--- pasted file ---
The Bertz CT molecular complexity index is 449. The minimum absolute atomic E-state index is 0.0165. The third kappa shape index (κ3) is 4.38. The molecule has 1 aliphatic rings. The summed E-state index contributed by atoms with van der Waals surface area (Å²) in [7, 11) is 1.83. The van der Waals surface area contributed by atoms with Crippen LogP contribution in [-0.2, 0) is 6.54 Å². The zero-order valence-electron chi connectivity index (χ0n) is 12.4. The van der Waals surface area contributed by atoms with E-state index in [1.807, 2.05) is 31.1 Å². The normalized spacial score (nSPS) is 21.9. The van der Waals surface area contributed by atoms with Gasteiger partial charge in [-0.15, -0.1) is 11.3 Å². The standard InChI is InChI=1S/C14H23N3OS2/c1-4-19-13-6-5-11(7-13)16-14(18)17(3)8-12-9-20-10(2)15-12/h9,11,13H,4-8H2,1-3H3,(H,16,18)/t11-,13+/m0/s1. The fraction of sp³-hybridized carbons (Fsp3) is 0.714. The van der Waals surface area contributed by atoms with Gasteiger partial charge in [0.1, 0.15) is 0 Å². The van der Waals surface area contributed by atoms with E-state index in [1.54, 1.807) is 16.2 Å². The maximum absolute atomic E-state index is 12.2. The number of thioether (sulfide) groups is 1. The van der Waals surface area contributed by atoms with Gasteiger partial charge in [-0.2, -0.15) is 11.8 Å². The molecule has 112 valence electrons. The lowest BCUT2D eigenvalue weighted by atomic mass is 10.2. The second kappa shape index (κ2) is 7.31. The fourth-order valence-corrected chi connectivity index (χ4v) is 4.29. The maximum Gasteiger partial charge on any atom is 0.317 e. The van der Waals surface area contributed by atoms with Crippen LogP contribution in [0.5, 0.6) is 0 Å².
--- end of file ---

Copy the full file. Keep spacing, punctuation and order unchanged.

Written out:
The Bertz CT molecular complexity index is 449. The minimum absolute atomic E-state index is 0.0165. The third kappa shape index (κ3) is 4.38. The molecule has 1 aliphatic rings. The summed E-state index contributed by atoms with van der Waals surface area (Å²) in [7, 11) is 1.83. The van der Waals surface area contributed by atoms with Crippen LogP contribution in [-0.2, 0) is 6.54 Å². The zero-order valence-electron chi connectivity index (χ0n) is 12.4. The van der Waals surface area contributed by atoms with E-state index in [1.807, 2.05) is 31.1 Å². The normalized spacial score (nSPS) is 21.9. The van der Waals surface area contributed by atoms with Gasteiger partial charge in [-0.15, -0.1) is 11.3 Å². The standard InChI is InChI=1S/C14H23N3OS2/c1-4-19-13-6-5-11(7-13)16-14(18)17(3)8-12-9-20-10(2)15-12/h9,11,13H,4-8H2,1-3H3,(H,16,18)/t11-,13+/m0/s1. The fraction of sp³-hybridized carbons (Fsp3) is 0.714. The van der Waals surface area contributed by atoms with Gasteiger partial charge in [0.1, 0.15) is 0 Å². The van der Waals surface area contributed by atoms with E-state index in [1.54, 1.807) is 16.2 Å². The maximum absolute atomic E-state index is 12.2. The number of thioether (sulfide) groups is 1. The van der Waals surface area contributed by atoms with Gasteiger partial charge in [-0.2, -0.15) is 11.8 Å². The molecule has 112 valence electrons. The lowest BCUT2D eigenvalue weighted by atomic mass is 10.2. The second kappa shape index (κ2) is 7.31. The fourth-order valence-corrected chi connectivity index (χ4v) is 4.29. The maximum Gasteiger partial charge on any atom is 0.317 e. The van der Waals surface area contributed by atoms with Crippen LogP contribution in [0.5, 0.6) is 0 Å².